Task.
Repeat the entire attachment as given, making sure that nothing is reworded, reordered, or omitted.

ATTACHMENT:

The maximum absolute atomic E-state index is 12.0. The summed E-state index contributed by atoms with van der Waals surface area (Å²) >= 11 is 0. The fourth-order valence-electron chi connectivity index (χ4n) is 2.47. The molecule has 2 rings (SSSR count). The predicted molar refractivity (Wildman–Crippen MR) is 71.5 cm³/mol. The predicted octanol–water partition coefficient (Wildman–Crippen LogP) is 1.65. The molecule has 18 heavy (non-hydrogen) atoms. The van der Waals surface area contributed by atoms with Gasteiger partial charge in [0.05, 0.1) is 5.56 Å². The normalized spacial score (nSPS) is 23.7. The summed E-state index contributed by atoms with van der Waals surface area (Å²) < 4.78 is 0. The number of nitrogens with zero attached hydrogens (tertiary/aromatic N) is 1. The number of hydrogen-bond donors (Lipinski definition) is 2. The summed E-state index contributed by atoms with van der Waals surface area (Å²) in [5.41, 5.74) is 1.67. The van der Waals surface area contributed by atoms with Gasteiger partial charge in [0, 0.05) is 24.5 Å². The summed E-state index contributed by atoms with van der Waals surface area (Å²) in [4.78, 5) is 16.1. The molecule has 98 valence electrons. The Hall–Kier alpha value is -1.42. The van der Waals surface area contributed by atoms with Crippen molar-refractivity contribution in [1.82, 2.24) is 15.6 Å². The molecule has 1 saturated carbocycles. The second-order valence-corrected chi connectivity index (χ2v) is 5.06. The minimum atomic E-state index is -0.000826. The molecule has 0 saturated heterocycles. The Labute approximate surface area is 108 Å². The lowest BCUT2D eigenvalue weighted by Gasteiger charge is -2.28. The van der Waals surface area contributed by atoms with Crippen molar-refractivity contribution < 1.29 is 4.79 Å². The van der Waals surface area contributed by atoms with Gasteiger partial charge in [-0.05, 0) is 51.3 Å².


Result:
The maximum absolute atomic E-state index is 12.0. The summed E-state index contributed by atoms with van der Waals surface area (Å²) >= 11 is 0. The fourth-order valence-electron chi connectivity index (χ4n) is 2.47. The molecule has 2 rings (SSSR count). The predicted molar refractivity (Wildman–Crippen MR) is 71.5 cm³/mol. The predicted octanol–water partition coefficient (Wildman–Crippen LogP) is 1.65. The molecule has 18 heavy (non-hydrogen) atoms. The van der Waals surface area contributed by atoms with Gasteiger partial charge in [0.05, 0.1) is 5.56 Å². The normalized spacial score (nSPS) is 23.7. The summed E-state index contributed by atoms with van der Waals surface area (Å²) < 4.78 is 0. The number of nitrogens with zero attached hydrogens (tertiary/aromatic N) is 1. The number of hydrogen-bond donors (Lipinski definition) is 2. The summed E-state index contributed by atoms with van der Waals surface area (Å²) in [5.41, 5.74) is 1.67. The van der Waals surface area contributed by atoms with Gasteiger partial charge in [0, 0.05) is 24.5 Å². The summed E-state index contributed by atoms with van der Waals surface area (Å²) in [4.78, 5) is 16.1. The molecule has 98 valence electrons. The Hall–Kier alpha value is -1.42. The van der Waals surface area contributed by atoms with Crippen molar-refractivity contribution in [1.82, 2.24) is 15.6 Å². The molecule has 1 saturated carbocycles. The second-order valence-corrected chi connectivity index (χ2v) is 5.06. The minimum atomic E-state index is -0.000826. The molecule has 0 saturated heterocycles. The Labute approximate surface area is 108 Å². The lowest BCUT2D eigenvalue weighted by Gasteiger charge is -2.28. The van der Waals surface area contributed by atoms with Crippen molar-refractivity contribution < 1.29 is 4.79 Å². The van der Waals surface area contributed by atoms with Gasteiger partial charge in [-0.05, 0) is 51.3 Å².